Writing a true story when people involved are alive
fingerbiter · 26/10/2015 22:49
Having recently escaped an extremely abusive relationship that spanned a large portion of my life, part of my healing has been to write down everything I can remember (helped by my journal that covers this period). I've now finished it and am pretty pleased with the way it's turned out. It's a story heard no doubt tens of times on the site. A cautionary tale if you will.
So I'm considering whether or not to take it to an agent to try and get it published. Except I don't know the legalities around this kind of thing - people involved are alive (I've changed names) and my ex partner would most certainly object to my depiction of him despite plenty of evidence to the contrary (e.g. police reports).
If it did get published (big if), could I be sued? Libel? Anyone know? Is it worth my while even trying? Thanks
ImperialBlether · 26/10/2015 22:51
Couldn't you use a pseudonym and never admit to anyone that you wrote it? Could you change names, genders, locations, jobs etc?
CocktailQueen · 26/10/2015 22:54
If you are thinking about doing this, then take advice from a lawyer who specialises in this sort of thing. S/he should read the whole ms and flag up any parts that could be problematic.
Having said that, there is a genre of this type of writing, so it is obviously possible to publish in such circumstances. You have to be vv careful, though. Look for advice from the society of Authors as well.
fingerbiter · 26/10/2015 23:16
I've changed info like names/gender/location etc Imperial but a lot of the events are I guess quite identifying, and changing those would make it not be 'my' story. Fictional, instead of real. If that makes sense?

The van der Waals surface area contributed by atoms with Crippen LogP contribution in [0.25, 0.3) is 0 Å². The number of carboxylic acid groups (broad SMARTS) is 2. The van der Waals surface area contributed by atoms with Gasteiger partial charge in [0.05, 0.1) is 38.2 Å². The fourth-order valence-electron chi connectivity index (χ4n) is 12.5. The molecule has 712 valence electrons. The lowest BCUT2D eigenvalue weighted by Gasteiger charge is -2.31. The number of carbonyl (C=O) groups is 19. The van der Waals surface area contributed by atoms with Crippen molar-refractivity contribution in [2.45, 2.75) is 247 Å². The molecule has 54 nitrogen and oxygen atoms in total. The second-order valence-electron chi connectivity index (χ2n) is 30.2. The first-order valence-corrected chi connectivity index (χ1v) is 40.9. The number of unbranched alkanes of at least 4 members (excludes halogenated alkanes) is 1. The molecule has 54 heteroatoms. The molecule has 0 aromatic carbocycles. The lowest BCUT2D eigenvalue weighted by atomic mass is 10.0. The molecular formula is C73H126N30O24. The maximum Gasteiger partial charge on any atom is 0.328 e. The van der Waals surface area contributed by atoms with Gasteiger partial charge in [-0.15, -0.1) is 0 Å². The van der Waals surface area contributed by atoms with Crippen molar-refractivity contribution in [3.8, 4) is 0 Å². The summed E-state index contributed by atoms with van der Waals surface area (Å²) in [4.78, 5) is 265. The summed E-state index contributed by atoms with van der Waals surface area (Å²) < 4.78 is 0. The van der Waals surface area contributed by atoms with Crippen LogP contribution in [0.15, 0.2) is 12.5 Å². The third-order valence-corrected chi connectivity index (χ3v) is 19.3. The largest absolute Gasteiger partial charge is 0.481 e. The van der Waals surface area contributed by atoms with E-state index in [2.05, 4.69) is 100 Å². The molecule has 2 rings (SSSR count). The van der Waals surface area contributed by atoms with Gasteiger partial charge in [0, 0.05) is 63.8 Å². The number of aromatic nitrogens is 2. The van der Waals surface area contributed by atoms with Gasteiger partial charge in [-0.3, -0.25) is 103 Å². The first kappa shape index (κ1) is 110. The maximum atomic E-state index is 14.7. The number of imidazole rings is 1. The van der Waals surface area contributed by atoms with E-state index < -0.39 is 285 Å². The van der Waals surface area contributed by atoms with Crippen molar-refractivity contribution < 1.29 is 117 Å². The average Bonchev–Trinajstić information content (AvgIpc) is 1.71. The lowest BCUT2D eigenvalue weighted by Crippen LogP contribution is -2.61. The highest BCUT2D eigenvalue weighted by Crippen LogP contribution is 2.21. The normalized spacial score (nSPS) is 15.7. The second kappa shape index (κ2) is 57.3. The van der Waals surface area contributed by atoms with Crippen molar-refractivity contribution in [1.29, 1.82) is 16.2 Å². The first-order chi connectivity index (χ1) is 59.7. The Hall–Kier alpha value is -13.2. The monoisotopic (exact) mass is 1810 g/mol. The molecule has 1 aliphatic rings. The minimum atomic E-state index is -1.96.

Would a lawyer like that be reached through an agent or separately Cocktail? I'll check out the society of authors, thanks.
CocktailQueen · 26/10/2015 23:20
The Law Society should be able to advise you on a suitable firm.
legstightshut · 26/10/2015 23:27
Ok thanks .
TheCountessofFitzdotterel · 27/10/2015 11:12
I bet you will find issues like that discussed in more depth in a dedicated writers' forum, maybe Absolute Write or one of the writers' groups on Goodreads.
It must come up a lot (though make sure you are aware of differences between countries - I know libel law is very different here and in America, for instance).
Bloomsberry · 27/10/2015 11:27
Nothing to add to the pps' advice on what you specifically asked. My two pence worth is more to do with what may happen in your specific circumstances en route to finding an agent, or if an agent asks for changes to the MS to make it more saleable.
It's clearly highly personal and traumatising material, but it's very likely that if you pursue publication, agents and editors, who will be dealing with it primarily as a novel, not as therapeutic writing, will ask for changes - you will be told sections or characters or bits of plotting don't work as they are, and asked for rewrites, and/or may have to deal with lots of rejections and frank feedback along the way. As what you've written is so personal, and the trauma is so recent - will you be ok with this?
Which is not to say you shouldn't try to publish it, just think about whether rejections or requests for major rewrites would be very difficult.
FallingGoldfinch · 27/10/2015 11:38
I'm a ghost writer and mostly do memoir - I've done so many that I have a decent idea of what needs to be done for a publisher to consider it (anonymise 'author' name, change all names and locations, mess dates up a bit, have corroborating documents, leave siblings out unless they'll sign a release form, etc), and it sounds as if you've done a lot of that. However, once it gets accepted and the manuscript is written, it will be legalled so heavily that there really will be nothing to worry about.
Publishers do protect their writers, but they also - naturally and obviously! - protect themselves. They won't touch anything by a non-celeb that might result in a law suit (celeb stuff a bit different as sometimes the publicity from threatened legal action can be worth it), so, if they accept it, just agree to all legal changes.
I wouldn't turn it into fiction unless you're a very confident writer and can bring something new to that market. I also wouldn't pay a lawyer to read it in advance of getting a deal as the publisher would do it again anyway (and sometimes you have to pay for that service from your advance).
fingerbiter · 28/10/2015 11:45
Thanks all, lots to think about!
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